Analysis of unexpected small cell lung cancer following surgery as the primary treatment.

Yang, Haitang; Xu, Jianlin; Yao, Feng; Shun-Qing, Liang; Zhao, Heng (2018). Analysis of unexpected small cell lung cancer following surgery as the primary treatment. Journal of cancer research and clinical oncology, 144(12), pp. 2441-2447. Springer 10.1007/s00432-018-2766-6

[img] Text
Yang HAITANG 19 Analysis of unexpected small cell lung cancer following surgery as the primary treatment.pdf - Published Version
Restricted to registered users only until 21 October 2022.
Available under License Publisher holds Copyright.

Download (800kB) | Request a copy


Small cell lung cancer (SCLC) is considered a systemic disease and surgery is generally not recommended to treat it. High heterogeneity within the tumor and preoperative diagnostic capabilities can sometimes fail to identify SCLC correctly, leading to a subset of unexpected SCLC patients that are diagnosed only after pulmonary resections.


We retrospectively reviewed the clinical records of patients who were diagnosed as having SCLC only after surgery between 2008 and 2015 at a single institution.


A total of 125 unexpected SCLC patients were identified, including those with pure (p-SCLC; n = 76, 60.8%) and combined (c-SCLC; n = 49, 39.2%) SCLC. Highly differential diagnoses were observed between pre- and postoperative tissue examinations. Sixty-nine (55.2%) patients with postoperatively pathological-proven SCLC, including 31 with p-SCLC and 38 with c-SCLC, were diagnosed preoperatively with poorly differentiated carcinoma (n = 23), squamous carcinoma (n = 14), adenocarcinoma (n = 10), malignant cells with necrosis (n = 10), large cell carcinoma (n = 8), or carcinoid (n = 4). Also, inconsistencies between the clinical (c-) and pathological (p-) stages were found in this cohort, which were less common in patients with preoperative PET examination than those without (24.4% vs. 43.8%; p = 0.032). Multivariable analyses showed that higher p-stage (hazards ratio (HR) = 1.7349, p = 0.0025), sub-lobar resection (HR = 1.9078, p = 0.0395), and a lack of prophylactic cranial irradiation treatment (PCI, HR = 0.3873, p = 0.0057) were unfavorable prognostic factors for overall survival.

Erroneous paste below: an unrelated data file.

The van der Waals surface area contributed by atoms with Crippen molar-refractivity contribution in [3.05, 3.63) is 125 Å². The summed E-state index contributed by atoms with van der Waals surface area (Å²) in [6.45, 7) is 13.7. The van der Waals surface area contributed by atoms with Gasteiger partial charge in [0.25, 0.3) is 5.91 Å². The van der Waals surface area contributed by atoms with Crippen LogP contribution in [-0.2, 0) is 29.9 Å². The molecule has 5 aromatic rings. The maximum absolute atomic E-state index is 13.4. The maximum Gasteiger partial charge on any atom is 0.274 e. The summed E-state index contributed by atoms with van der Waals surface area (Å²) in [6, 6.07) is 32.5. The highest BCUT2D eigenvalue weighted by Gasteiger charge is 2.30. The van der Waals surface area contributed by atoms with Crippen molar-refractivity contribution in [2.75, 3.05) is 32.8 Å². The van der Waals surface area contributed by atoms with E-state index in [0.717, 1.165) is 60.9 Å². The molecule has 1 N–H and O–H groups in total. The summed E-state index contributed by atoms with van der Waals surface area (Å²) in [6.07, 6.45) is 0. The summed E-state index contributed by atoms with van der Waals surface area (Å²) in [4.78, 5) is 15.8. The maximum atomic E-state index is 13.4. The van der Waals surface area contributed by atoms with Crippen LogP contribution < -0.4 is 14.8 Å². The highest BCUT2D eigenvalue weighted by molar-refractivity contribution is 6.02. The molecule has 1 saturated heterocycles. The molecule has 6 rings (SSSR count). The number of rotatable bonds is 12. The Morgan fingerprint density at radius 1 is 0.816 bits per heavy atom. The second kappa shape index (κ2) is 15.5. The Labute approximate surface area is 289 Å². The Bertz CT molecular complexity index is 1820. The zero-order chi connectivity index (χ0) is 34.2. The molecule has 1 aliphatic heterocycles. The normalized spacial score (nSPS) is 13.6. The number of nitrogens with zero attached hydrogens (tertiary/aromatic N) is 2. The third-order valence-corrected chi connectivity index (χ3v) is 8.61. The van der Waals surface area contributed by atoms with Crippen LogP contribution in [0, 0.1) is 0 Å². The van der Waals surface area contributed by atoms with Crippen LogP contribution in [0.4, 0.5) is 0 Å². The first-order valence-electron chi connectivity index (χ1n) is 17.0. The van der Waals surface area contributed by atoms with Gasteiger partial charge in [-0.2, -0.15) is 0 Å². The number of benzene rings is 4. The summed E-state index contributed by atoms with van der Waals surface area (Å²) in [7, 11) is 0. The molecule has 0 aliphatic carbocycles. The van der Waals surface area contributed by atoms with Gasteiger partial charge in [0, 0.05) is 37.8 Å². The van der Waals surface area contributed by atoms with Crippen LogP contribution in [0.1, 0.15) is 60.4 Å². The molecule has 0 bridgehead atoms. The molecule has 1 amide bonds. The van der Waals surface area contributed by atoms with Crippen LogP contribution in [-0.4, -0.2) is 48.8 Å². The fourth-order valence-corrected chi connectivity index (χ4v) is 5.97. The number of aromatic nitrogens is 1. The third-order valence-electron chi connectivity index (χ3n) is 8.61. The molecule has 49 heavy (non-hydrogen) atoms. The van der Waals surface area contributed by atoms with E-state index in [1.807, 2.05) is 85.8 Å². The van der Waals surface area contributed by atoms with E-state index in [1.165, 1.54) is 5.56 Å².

Non-resection approaches reveal an inadequate diagnosis of SCLC. PET examination facilitates the evaluation of the clinical staging of SCLC. For unexpected SCLC undergoing resection, favorable outcomes can be achieved if radical resection and postoperative PCI are performed.

Item Type:

Journal Article (Original Article)


04 Faculty of Medicine > Department of Gastro-intestinal, Liver and Lung Disorders (DMLL) > Clinic of Thoracic Surgery
04 Faculty of Medicine > Pre-clinic Human Medicine > BioMedical Research (DBMR) > Forschungsbereich Mu50 > Forschungsgruppe Thoraxchirurgie

Graduate School:

Graduate School for Cellular and Biomedical Sciences (GCB)

UniBE Contributor:

Yang, Haitang and Shun-Qing, Liang


600 Technology > 610 Medicine & health








Thomas Michael Marti

Date Deposited:

12 Nov 2019 09:06

Last Modified:

12 Nov 2019 09:06

Publisher DOI:


PubMed ID:


Uncontrolled Keywords:

Diagnosis Small cell lung carcinoma Stage Surgery Survival




Actions (login required)

Edit item Edit item
Provide Feedback